UNSW Law’s CIBEL (China International Business and Economic Law) Initiative is a university funded long term and strategic initiative to create research strength in the areas of international business and economic law of relevance to China in the twenty-first century. This builds on pre-existing strengths in this area within the law school. As an initial matter, the CIBEL Initiative has recruited five top Chinese IEL academics to join UNSW Law to research and teach in the CIBEL area.

Cyberspace Law & Policy Community

The Centre's work covers emerging challenges in areas such as regulation of malware and cybercrime, online content, hacktivism, cloud computing, legal jurisdiction in virtual worlds, intellectual property in digital artefacts, privacy and personal information security, online financial transactions and investment services, e-commerce, e-government, authentication and encryption, Internet governance, and legal issues arising from threats to networked security.

Diplomacy Training Program

The Diplomacy Training Program (DTP) is an independent NGO which seeks to advance human rights and empower civil society in the Asia Pacific region through quality education and training, and the building of skills and capacity in non-governmental organisations and for individual human rights defenders and community advocates.

Gilbert + Tobin Centre of Public Law

The Centre, established in 2001, plays a prominent, independent role in public debate on issues vital to Australia’s future including rights protection, federal reform, reconciliation and native title, constitutional change, refugees and migration law and the challenges of responding to terrorism.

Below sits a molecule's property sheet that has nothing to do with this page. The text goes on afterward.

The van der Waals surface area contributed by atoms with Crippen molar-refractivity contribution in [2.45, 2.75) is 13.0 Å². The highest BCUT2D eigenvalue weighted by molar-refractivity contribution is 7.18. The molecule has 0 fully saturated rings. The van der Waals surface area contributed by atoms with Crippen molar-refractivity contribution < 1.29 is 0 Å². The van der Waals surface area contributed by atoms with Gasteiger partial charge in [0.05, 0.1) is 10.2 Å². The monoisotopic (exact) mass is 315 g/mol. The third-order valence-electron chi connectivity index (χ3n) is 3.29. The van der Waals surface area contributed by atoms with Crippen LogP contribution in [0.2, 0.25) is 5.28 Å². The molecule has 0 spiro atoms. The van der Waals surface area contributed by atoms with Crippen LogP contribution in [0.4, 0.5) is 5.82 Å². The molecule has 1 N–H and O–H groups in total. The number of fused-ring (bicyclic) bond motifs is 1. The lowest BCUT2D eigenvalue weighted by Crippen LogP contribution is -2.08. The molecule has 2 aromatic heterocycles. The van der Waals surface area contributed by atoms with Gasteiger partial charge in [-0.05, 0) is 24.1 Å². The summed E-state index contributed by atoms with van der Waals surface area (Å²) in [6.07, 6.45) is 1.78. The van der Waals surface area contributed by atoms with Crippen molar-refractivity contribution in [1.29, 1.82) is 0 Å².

Indigenous Law Centre

The Centre focuses on research concerning Indigenous peoples and the law and produces the Indigenous Law Bulletin and the Australian Indigenous Law Review.

Kingsford Legal Centre

Kingsford Legal Centre is a community legal centre providing free legal advice and assistance to people who live, work or study in the Randwick and Botany local government areas in New South Wales.

Refugee Advice & Casework Service (RACS)

RACS is a not-for-profit refugee legal service, which provides expert advice and casework assistance to financially disadvantaged individuals seeking asylum both in the community and in immigration detention. 

Social Justice Project

The Social Justice Project undertakes research, writing and advocacy on a range of issues affecting social justice in Australia and overseas, including: social welfare and social development; economic development and taxation; and governance and civil society. The Project also develops and coordinates joint activities on social justice issues with other centres, staff and students at the University and contributes to teaching in the Law School and elsewhere on subjects relating to social justice.

The Allens Hub for Technology, Law & Innovation

Technological innovation has become a challenge for our times. Along with many advantages, innovation is bringing an unprecedented pace of change, adaption and disruption across most areas of life. The response of the law and lawyers to innovation will play a huge role in defining the benefits Australian businesses derive from new technologies and ways of working.

These challenges cannot be addressed on a piecemeal basis, but require broad consideration of the historical, legal and policy context, and true multi- jurisdictional and cross-disciplinary collaboration.

Youth Law Australia

Youth Law Australia (formerly the National Children's and Youth Law Centre) is a Community Legal Centre dedicated to addressing human rights issues for children and young people in Australia through legal change - the only community legal centre of its kind in Australia.